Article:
What makes blood vessels grow?
Blood vessels must adapt their growth to the nutrients available in their surroundings so that they can keep organs adequately supplied. A team led by Michael Potente has identified two proteins that are important for this process. They published their findings in Nature Metabolism.
Blood vessels run throughout the human body and ensure that our organs get all the nutrients and oxygen they need. If these finely woven networks stop working as they should, we risk developing diseases. While age-related cardiovascular conditions frequently cause vessels to atrophy, malignant tumors are characterized by excessive growth of misrouted vessels. Wet macular degeneration is also associated with the sprouting of new blood vessels in the wrong place. At its worst, the condition can cause blindness.
A door-opener for nutrients
"To help us develop targeted therapies for these kinds of disease, we want to find out how exactly the growth of new blood vessels—a process called angiogenesis—is regulated within the body," says Potente, who is Professor for Translational Vascular Biomedicine at the Berlin Institute of Health at Charité (BIH) and a guest researcher at the Max Delbrück Center for Molecular Medicine in the Helmholtz Association (MDC). His Angiogenesis & Metabolism Laboratory is part of the Berlin Center for Translational Vascular Biomedicine, an interdisciplinary facility that is a joint focus area of the BIH, Charité—Universitätsmedizin Berlin, and the MDC.
Potente and his international team have now made some important progress: Writing in Nature Metabolism, the researchers report that two proteins named YAP and TAZ play a crucial role in allowing vessels to sprout, even under challenging metabolic conditions. The proteins are part of the Hippo signaling pathway, which regulates organ growth and size in almost all living things. "If these two molecules are active in the cells of the vessels' inner wall—the endothelium—they read genes that lead to increased growth of certain surface transporters," says Potente. "These allow the vessel cells to absorb more nutrients that are important for growth and cell division." YAP and TAZ, which both function in a similar way, therefore act as a kind of door-opener.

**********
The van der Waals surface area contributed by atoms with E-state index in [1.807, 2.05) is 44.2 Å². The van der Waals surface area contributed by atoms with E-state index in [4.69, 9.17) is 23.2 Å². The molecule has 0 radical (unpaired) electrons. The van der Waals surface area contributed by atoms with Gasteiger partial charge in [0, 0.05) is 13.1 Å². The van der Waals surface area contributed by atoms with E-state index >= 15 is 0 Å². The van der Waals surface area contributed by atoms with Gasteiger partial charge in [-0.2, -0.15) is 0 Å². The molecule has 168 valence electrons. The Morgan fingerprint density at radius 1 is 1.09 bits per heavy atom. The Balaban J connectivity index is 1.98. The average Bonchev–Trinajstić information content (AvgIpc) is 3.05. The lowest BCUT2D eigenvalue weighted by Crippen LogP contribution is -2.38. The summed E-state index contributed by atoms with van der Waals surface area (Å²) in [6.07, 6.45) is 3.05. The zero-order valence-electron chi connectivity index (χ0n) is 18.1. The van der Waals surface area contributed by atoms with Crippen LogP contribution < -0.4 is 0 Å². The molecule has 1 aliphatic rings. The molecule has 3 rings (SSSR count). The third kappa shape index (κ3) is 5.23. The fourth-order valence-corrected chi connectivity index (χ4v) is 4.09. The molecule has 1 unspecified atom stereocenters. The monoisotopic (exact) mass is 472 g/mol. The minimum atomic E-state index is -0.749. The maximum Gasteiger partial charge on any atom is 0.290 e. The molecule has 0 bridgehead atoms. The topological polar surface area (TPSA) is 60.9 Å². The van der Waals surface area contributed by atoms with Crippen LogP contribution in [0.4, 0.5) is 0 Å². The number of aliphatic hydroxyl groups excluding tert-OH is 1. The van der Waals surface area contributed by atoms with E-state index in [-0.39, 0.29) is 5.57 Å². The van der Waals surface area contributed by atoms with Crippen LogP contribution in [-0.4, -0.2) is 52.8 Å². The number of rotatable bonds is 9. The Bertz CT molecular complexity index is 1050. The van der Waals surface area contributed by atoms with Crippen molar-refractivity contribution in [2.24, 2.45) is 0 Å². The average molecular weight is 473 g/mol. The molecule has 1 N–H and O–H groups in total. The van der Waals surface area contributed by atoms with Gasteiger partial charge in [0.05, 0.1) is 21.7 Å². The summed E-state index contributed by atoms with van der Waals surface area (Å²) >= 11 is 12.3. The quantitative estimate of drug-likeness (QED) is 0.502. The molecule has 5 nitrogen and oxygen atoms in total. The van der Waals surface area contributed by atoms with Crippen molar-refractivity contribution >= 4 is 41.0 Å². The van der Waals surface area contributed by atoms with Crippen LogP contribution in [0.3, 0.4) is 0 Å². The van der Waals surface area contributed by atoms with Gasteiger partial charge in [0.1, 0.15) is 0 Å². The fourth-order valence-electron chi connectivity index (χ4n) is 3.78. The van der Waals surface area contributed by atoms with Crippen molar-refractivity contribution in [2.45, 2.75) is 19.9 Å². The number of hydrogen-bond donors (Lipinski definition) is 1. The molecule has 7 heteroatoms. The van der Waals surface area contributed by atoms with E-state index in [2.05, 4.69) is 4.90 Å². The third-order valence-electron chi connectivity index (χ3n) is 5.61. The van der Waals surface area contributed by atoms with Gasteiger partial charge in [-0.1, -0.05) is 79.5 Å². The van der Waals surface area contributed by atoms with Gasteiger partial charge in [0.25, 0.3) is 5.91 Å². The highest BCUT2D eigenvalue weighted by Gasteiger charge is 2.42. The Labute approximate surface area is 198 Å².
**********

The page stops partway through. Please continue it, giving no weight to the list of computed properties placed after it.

"This increased absorption of nutrients leads to the activation of another protein, called mTOR," says Potente. mTOR is an important control point in the cells that triggers growth and cell division. "This allows new blood vessel networks to expand," he explains. However, the team does not yet know which signals regulate the activity of YAP and TAZ in endothelial cells.
Insights from mouse retinas
The study's lead author is Dr. Yu Ting Ong from the Max Planck Institute for Heart and Lung Research in Bad Nauheim in western Germany. Before moving to Berlin, Potente led a lab there. Also involved in the report was Professor Holger Gerhardt, head of the Integrative Vascular Biology Laboratory at the MDC, who works next door to Potente in the Käthe Beutler Building in Berlin-Buch. "Together, we've discovered a mechanism that enables blood vessels to align their growth closely to the situation in their surroundings," says Gerhardt. "The mechanism stops endothelial cells from dividing if the metabolic resources needed for the process aren't there."
The findings are based on mouse experiments. The mouse retina is an ideal model for studying blood vessel development. "Using genetically modified mouse lines, we showed how endothelial cells that don't produce YAP and TAZ almost never divide," says Potente. "This inhibited vessel growth in the mice." The TAZ protein plays an especially important role in this process, while YAP is the decisive factor in most other types of cell.
Important molecular machinery
"Because new blood vessels frequently form in tissues with a poor blood supply, endothelial cells must be able to grow in the most challenging metabolic conditions," says Potente. "That's why it's so important for these cells to have molecular machinery that recognizes and reacts to subtle changes in the extracellular milieu."
Together with their teams, Potente and Gerhardt now want to study how much the mechanism—which they described during tissue development—is also involved in regeneration and repair processes that rely heavily on blood vessels. "We're primarily interested in finding out whether and, if relevant, how malfunctions in that signaling pathway can cause vascular diseases in humans," says Potente.